# Is there a tangent rule?

There’s a natural question, when you learn about the sine and cosine rules: “Is there a tan rule?”

The answer to that is yes - yes, there is a tan rule.

The natural follow-up is “Why don’t we learn it?”

Let me explain why not!

Here’s the tangent rule in all its glory:

$frac{a-b}{a+b} = frac {tanleft(frac{A-B}{2}right)}{tanleft(frac{A+B}{2}right)}$

… which is to say, given two angles and the side opposite one of them, you can find the opposite side. Let’s say you know two of the angles ($A$ and $B$) to be 30º and 45º ((even if degrees are rubbish, this is a GCSE topic, and you don’t get to use grown-up angle measures until C2)), and the side ($a$) opposite 30º is 10cm long.

That gives you:

$frac{10 - b}{10+b} = frac{tanleft(frac{15^º}{2}right)}{tanleft(frac{75^º}{2}right)}$

There’s a mess for you. You can cross-multiply:

$(10-b)tan(37.5^º) = (10 + b)tan(7.5^º)$

Multiply out:

$10 tan(37.5^º) - btan(37.5^º) = 10tan(7.5^º) + btan(7.5^º)$

Group the numbers on the left and $b$ terms on the right:

$10 tan(37.5^º) -10 tan(7.5^º) = btan(7.5^º) + btan(37.5^º)$

Bracket off the $b$ (and the 10, if you’re feeling cocky):

$10(tan(37.5º) - tan(7.5º)) = b(tan(7.5º) + tan(37.5º))$

Divide by the right-hand bracket:

$10 frac{tan(37.5º) - tan(7.5º)}{tan(37.5º) + tan(7.5º)} = b$

You throw that in your calculator and, ta-da: you get $10sqrt{2}$, or $14.1$cm to three significant figures.

Alternatively, you can throw it straight into the sine rule and say:

$frac{10}{sin(30^º)} = frac{b}{sin(45^º)}$

$b = frac{10 sin(45^º)}{sin(30^º)} = 10sqrt{2}$

### But wait… there’s more!

There is one, slightly sneaky case where the tangent rule is useful: in the classic cosine rule set-up (you know two sides, $a$ and $b$, and the angle between them, $C$), you can work out the other angles - it takes a bit of work, but it’s probably less work than finding out the missing side with the cosine rule and then the angles with the sine rule.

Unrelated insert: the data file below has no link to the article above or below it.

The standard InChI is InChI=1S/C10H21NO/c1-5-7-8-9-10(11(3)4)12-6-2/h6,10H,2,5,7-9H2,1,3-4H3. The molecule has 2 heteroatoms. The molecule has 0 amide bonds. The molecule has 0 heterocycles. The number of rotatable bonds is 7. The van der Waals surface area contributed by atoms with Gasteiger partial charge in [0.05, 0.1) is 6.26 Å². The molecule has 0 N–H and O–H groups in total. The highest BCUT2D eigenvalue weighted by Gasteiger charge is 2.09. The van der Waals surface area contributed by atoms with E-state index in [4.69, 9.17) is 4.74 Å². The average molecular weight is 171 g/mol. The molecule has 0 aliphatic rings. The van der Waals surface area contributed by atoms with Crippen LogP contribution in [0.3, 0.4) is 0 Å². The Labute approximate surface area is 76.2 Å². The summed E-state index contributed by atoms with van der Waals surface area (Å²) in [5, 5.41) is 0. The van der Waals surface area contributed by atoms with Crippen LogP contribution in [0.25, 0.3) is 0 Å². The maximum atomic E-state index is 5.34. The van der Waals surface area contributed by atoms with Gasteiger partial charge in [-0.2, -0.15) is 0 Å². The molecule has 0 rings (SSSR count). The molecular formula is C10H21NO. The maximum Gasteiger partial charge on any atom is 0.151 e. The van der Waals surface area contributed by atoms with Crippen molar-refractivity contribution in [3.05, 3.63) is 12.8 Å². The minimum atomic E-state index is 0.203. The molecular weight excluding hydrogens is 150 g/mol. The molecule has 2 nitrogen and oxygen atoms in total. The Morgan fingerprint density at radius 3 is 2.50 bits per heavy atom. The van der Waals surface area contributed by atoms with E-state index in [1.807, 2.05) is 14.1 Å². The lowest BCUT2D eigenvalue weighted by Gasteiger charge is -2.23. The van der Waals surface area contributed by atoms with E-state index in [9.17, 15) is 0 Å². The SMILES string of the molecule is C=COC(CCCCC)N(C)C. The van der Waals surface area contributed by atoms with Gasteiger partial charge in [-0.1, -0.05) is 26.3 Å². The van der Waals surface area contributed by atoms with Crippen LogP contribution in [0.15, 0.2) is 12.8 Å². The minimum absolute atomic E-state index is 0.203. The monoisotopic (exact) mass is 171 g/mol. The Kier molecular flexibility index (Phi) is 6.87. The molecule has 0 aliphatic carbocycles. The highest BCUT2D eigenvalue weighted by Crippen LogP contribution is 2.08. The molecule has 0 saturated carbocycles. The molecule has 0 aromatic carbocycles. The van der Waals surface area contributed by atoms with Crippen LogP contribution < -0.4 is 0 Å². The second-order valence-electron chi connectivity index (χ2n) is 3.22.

Let’s say you know the sides are $a=2$cm and $b=3$cm, and the angle between them is $C=60^º$. Then you can say “Aha! The angles in a triangle add up to 180º, so $A+B = 120^º$.

That makes the tangent rule a bit less fiddly.

$frac{a-b}{a+b} = frac {tanleft(frac{A-B}{2}right)}{tanleft(frac{A+B}{2}right)}$

$frac{1}{5} = frac{tanleft(frac{A-B}{2}right)}{tan(left(frac{120^º}{2}right)}$

Cross-multiply:

$frac{1}{5}tan(60^º) = tanleft(frac{A-B}{2}right)$

If you inverse-tan the left-hand side, you get

$19.1^º = frac{A-B}{2}$

So, $A-B = 38.2^º$

Now you can set up a simultaneous equation, since you know $A+B = 120^º$. Add the two together:

$2A = 158.2^º$, so $A = 79.1^º$ and $B = (120 - 79.1)^º = 40.9^º$.

### Why don’t we use the tangent rule?

We don’t use the tangent rule for two reasons: one, it’s more complicated than the sine and cosine rules; and two, you can use the sine and cosine rules to do the same thing either more simply, or without much more work.

There’s nothing to stop you using it, if you like the look of it - but it’s certainly not something I’d recommend unless you were really confident with it.